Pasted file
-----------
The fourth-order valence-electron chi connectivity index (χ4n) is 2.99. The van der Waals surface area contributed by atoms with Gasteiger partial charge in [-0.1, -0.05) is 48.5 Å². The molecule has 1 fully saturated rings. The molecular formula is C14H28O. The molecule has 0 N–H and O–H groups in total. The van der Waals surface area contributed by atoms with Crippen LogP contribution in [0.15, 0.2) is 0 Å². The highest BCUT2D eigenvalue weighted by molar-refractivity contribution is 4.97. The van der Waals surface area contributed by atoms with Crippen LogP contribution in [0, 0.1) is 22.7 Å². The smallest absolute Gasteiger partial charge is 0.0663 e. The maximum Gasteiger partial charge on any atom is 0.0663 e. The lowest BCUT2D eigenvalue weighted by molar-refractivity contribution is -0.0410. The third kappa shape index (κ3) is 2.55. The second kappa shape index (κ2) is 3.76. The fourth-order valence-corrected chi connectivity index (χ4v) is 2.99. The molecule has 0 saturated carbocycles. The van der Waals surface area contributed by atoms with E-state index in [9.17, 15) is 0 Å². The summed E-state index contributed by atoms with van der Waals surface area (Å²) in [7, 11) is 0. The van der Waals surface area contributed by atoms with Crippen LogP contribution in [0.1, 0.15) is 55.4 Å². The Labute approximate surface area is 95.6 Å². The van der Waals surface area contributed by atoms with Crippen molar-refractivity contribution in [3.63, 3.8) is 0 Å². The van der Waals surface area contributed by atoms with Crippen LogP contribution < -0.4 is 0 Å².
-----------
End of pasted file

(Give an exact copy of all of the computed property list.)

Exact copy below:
The fourth-order valence-electron chi connectivity index (χ4n) is 2.99. The van der Waals surface area contributed by atoms with Gasteiger partial charge in [-0.1, -0.05) is 48.5 Å². The molecule has 1 fully saturated rings. The molecular formula is C14H28O. The molecule has 0 N–H and O–H groups in total. The van der Waals surface area contributed by atoms with Crippen LogP contribution in [0.15, 0.2) is 0 Å². The highest BCUT2D eigenvalue weighted by molar-refractivity contribution is 4.97. The van der Waals surface area contributed by atoms with Crippen LogP contribution in [0, 0.1) is 22.7 Å². The smallest absolute Gasteiger partial charge is 0.0663 e. The maximum Gasteiger partial charge on any atom is 0.0663 e. The lowest BCUT2D eigenvalue weighted by molar-refractivity contribution is -0.0410. The third kappa shape index (κ3) is 2.55. The second kappa shape index (κ2) is 3.76. The fourth-order valence-corrected chi connectivity index (χ4v) is 2.99. The molecule has 0 saturated carbocycles. The van der Waals surface area contributed by atoms with E-state index in [9.17, 15) is 0 Å². The summed E-state index contributed by atoms with van der Waals surface area (Å²) in [7, 11) is 0. The van der Waals surface area contributed by atoms with Crippen LogP contribution in [0.1, 0.15) is 55.4 Å². The Labute approximate surface area is 95.6 Å². The van der Waals surface area contributed by atoms with Crippen molar-refractivity contribution in [3.63, 3.8) is 0 Å². The van der Waals surface area contributed by atoms with Crippen LogP contribution < -0.4 is 0 Å².